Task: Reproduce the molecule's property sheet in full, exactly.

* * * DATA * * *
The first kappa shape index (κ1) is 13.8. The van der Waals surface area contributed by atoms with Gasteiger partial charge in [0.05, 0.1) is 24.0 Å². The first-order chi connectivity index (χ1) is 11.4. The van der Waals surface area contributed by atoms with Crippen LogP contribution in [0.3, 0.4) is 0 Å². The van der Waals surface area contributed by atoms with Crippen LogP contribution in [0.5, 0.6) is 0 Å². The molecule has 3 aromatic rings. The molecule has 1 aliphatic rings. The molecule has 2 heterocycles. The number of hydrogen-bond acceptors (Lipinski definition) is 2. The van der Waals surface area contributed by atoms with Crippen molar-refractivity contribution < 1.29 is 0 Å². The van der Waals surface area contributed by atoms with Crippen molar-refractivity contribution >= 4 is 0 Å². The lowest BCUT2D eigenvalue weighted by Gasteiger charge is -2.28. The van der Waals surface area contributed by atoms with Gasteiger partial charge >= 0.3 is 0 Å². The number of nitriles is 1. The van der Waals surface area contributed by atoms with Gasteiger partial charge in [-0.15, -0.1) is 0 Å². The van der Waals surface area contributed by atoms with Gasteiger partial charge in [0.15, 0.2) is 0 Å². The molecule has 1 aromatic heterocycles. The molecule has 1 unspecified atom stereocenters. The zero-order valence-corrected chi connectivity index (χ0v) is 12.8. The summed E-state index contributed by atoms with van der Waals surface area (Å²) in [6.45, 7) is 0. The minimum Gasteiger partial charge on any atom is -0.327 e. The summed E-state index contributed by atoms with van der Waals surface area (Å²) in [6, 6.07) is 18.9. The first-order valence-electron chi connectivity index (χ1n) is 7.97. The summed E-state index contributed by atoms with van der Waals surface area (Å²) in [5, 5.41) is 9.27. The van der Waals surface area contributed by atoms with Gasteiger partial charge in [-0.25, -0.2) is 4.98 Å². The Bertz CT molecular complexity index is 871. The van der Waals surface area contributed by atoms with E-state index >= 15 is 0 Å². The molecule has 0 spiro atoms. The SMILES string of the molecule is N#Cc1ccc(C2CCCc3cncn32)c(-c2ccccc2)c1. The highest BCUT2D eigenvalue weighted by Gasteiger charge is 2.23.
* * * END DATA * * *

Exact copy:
The first kappa shape index (κ1) is 13.8. The van der Waals surface area contributed by atoms with Gasteiger partial charge in [0.05, 0.1) is 24.0 Å². The first-order chi connectivity index (χ1) is 11.4. The van der Waals surface area contributed by atoms with Crippen LogP contribution in [0.3, 0.4) is 0 Å². The van der Waals surface area contributed by atoms with Crippen LogP contribution in [0.5, 0.6) is 0 Å². The molecule has 3 aromatic rings. The molecule has 1 aliphatic rings. The molecule has 2 heterocycles. The number of hydrogen-bond acceptors (Lipinski definition) is 2. The van der Waals surface area contributed by atoms with Crippen molar-refractivity contribution < 1.29 is 0 Å². The van der Waals surface area contributed by atoms with Crippen molar-refractivity contribution >= 4 is 0 Å². The lowest BCUT2D eigenvalue weighted by Gasteiger charge is -2.28. The van der Waals surface area contributed by atoms with Gasteiger partial charge >= 0.3 is 0 Å². The number of nitriles is 1. The van der Waals surface area contributed by atoms with Gasteiger partial charge in [-0.15, -0.1) is 0 Å². The van der Waals surface area contributed by atoms with Gasteiger partial charge in [0.15, 0.2) is 0 Å². The molecule has 1 aromatic heterocycles. The molecule has 1 unspecified atom stereocenters. The zero-order valence-corrected chi connectivity index (χ0v) is 12.8. The summed E-state index contributed by atoms with van der Waals surface area (Å²) in [6.45, 7) is 0. The minimum Gasteiger partial charge on any atom is -0.327 e. The summed E-state index contributed by atoms with van der Waals surface area (Å²) in [6, 6.07) is 18.9. The first-order valence-electron chi connectivity index (χ1n) is 7.97. The summed E-state index contributed by atoms with van der Waals surface area (Å²) in [5, 5.41) is 9.27. The van der Waals surface area contributed by atoms with Gasteiger partial charge in [-0.25, -0.2) is 4.98 Å². The Bertz CT molecular complexity index is 871. The van der Waals surface area contributed by atoms with E-state index >= 15 is 0 Å². The molecule has 0 spiro atoms. The SMILES string of the molecule is N#Cc1ccc(C2CCCc3cncn32)c(-c2ccccc2)c1. The highest BCUT2D eigenvalue weighted by Gasteiger charge is 2.23.